U.S. Pat. No. 4,137,225 discloses chromogenic substrates for proteases (serine proteases) of the class E.C. 3.4.21. This patent discloses substrates of the formula (D)A1 --A2 --A3 --R where A1 and A2 are selected from the group of amino acids Gly, Ala, Val, Leu, Ile, Pip, Pro or Aze, A2 can also be Phe, A3 is Arg, Lys or Orn and R is the chromogenic group.
Other U.S. patents which disclose chromogenic or fluorogenic peptide substrates include the following: U.S. Pat. No. 3,144,484 for trypsin (E.C. 22.214.171.124); U.S. Pat. No. 3,536,588 for Leu aminopeptidase (E.C. 126.96.36.199); U.S. Pat. No. 3,591,459 for amino acid arylamidase; U.S. Pat. No. 3,607,859 for neutral protease (microbial metalloenzymes, E.C. 188.8.131.52 ); U.S. Pat. Nos. 3,703,441; 3,769,173; 3,773,626; 3,892,631 and 4,177,109 for γ-Glu transpeptidase (E.C. 184.108.40.206); U.S. Pat. No. 3,745,212 for pancreatic endopeptidases; U.S. Pat. Nos. 3,884,896, 4,191,808 and 4,191,809 for peptide peptidohydrolases such as class E.C. 3.4.21; U.S. Pat. No. 4,046,633 for renin (E.C. 220.127.116.11); U.S. Pat. Nos. 4,108,726 and 4,115,374 for angiotensin converting enzyme (peptidyldipeptide hydrolase, E.C. 18.104.22.168); U.S. Pat. No. 4,116,774 for Leu aminopeptidase, Cys aminopeptidase (1E.C. 22.214.171.124) and γ-Glu transpeptidase; U.S. Pat. No. 4,138,394 for collagenase (E.C. 126.96.36.199); and U.S. Pat. No. 4,207,232 for factor Xa (E.C. 188.8.131.52).
The present invention encompasses novel derivatives of <Glu--Phe--Arg--Y as new compositions of matter, wherein the indicator Y is either a radioactively tagged group, or a tag with fluorogenic, chromogenic or chemiluminescent properties. The compounds are unexpectedly effective substrates for plasma kallikrein. In addition, the method of assaying plasma kallikrein in this invention is novel.
This invention relates to novel compounds of the general formula:
or methyl esters thereof or ethyl esters thereof, wherein,
group A contains a carbonyl group in amide linkage with the α-amino group of L--phe, and is cyclopropanecarbonyl, cyclobutanecarbonyl, cyclopentanecarbonyl, cyclohexanecarbonyl, pyroglutamyl, 3,4-dehydroprolyl, 4-ketoprolyl, 4-OH-prolyl, 3-OH-prolyl, 3-phenylpropanoyl, thioprolyl, azetidine-2-carbonyl, thiazolidine-4-carbonyl, 5-X-prolyl, 4-X-prolyl, 3-X-prolyl, or 2-X-prolyl wherein X of any of the last four radicals is halo;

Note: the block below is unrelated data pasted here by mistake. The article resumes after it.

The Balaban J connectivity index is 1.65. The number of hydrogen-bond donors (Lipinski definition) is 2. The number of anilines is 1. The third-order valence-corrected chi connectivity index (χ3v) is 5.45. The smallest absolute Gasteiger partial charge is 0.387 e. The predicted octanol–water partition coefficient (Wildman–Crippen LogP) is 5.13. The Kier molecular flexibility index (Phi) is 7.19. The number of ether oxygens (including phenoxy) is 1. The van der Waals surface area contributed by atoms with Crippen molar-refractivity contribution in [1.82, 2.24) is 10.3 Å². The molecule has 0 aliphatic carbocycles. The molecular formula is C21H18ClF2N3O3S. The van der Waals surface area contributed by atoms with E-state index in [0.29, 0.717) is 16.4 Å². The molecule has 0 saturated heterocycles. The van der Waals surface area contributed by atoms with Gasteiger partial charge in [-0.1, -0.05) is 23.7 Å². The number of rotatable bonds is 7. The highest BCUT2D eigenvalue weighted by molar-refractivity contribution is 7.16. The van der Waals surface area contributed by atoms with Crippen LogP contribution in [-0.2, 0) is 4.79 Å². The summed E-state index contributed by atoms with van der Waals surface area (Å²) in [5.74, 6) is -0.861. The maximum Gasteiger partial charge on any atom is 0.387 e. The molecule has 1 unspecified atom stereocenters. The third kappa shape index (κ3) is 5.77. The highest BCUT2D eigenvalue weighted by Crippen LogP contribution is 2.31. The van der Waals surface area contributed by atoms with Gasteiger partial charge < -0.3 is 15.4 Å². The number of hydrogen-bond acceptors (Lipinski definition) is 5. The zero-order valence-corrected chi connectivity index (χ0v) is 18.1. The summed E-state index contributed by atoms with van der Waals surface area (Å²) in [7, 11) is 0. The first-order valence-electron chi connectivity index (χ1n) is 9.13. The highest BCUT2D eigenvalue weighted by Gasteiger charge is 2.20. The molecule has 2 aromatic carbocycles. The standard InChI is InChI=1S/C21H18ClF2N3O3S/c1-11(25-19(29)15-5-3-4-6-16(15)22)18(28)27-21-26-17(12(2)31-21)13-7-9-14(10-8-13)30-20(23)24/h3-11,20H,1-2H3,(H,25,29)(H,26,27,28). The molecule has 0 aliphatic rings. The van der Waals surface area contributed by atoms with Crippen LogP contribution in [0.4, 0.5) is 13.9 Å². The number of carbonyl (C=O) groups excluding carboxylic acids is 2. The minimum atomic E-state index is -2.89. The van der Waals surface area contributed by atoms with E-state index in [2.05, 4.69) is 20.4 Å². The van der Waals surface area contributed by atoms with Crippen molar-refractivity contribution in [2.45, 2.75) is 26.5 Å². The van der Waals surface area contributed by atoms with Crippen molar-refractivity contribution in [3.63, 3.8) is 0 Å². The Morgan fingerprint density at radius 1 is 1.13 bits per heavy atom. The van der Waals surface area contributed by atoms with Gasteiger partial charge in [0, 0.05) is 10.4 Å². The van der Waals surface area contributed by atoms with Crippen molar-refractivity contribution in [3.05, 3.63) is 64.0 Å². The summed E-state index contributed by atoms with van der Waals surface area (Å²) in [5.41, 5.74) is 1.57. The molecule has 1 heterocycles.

Y is joined to the α-carbonyl of L--Arg and is --OH or any one of the indicators consisting essentially of a radioactively tagged group, a chromogenic tag, a fluorogenic tag and a chemiluminescent tag; when Y is any of said indicators, Y forms either an ester linkage with L--arg or an amide linkage with L--arg.
This invention also encompasses a method for the quantitative determination of plasma kallikrein which comprises contacting said kallikrein with substrate compound having the following general formula:
group A contains a carbonyl group in amide linkage with the α-amino group of L--Phe, and is cyclopropanecarbonyl, cyclobutanecarbonyl, cyclopentanecarbonyl, cyclohexanecarbonyl, pyroglutamyl, 3,4-dehydroprolyl, 4-ketoprolyl, 4-OH-prolyl, 3-OH-prolyl, 3-phenylpropanoyl, thioprolyl, azetidine-2-carbonyl, thiazolidine-4-carbonyl, 5-X-prolyl, 4-X-prolyl, 3-X-prolyl, or 2-X-prolyl wherein X of any of the last four radicals is halo;
Y is joined to the α-carbonyl of L--Arg and is --OH or any one of the indicators consisting essentially of a radioactively tagged group, a chromogenic tag, a fluorogenic tag and a chemiluminescent tag; when Y is any of said indicators, Y forms either an ester linkage with L--arg or an amide linkage with L--arg;
incubating the kallikrein with the substrate compound to permit detectable kallikrein-catalyzed hydrolysis;
separating the hydrolysis product from the substrate compound, and
measuring the amount of product formed by measuring the tag thereof, whereby an assay for plasma kallikrein is obtained.
The present invention in its broad aspects relates to new compositions of matter useful as novel substrates for kallikrein and related proteases, particularly plasma kallikrein. These substrates are derivatives of Phe--Arg, having the general formula:
wherein A is an acyl group and Y is --OH or is an indicator such as, e.g., a radioactively tagged group, a chromogenic tag, a fluorogenic tag or a chemiluminescent tag. The A group is in amide linkage with phenylalanine. Phenylalanine is linked to arginine by a peptide bond. The α-carbonyl of arginine is linked to the indicator group.
The A group encompasses cyclopropanecarbonyl, cyclobutanecarbonyl, cyclopentane carbonyl, cyclohexane carbonyl, pyroglutamyl, halogenated derivatives of prolyl, unsaturated derivatives of prolyl, keto derivatives of prolyl, hydroxy derivatives of prolyl, thioprolyl, azetidine-2-carbonyl thiazolidine-4-carbonyl, 3-phenyl propanoyl, other α-amino alkanoyls, phenyl α-amino alkanoyls, α,α-diamino alkanoyls, and alkanoyls.
The A group is preferably pyroglutamyl, 3-phenyl propanoyl, or 4-keto-prolyl. Most preferably, the A group is pyroglutamyl.
It is understood that L--Phe and L--Arg represent the L optical isomers of phenylalanine and arginine, respectively.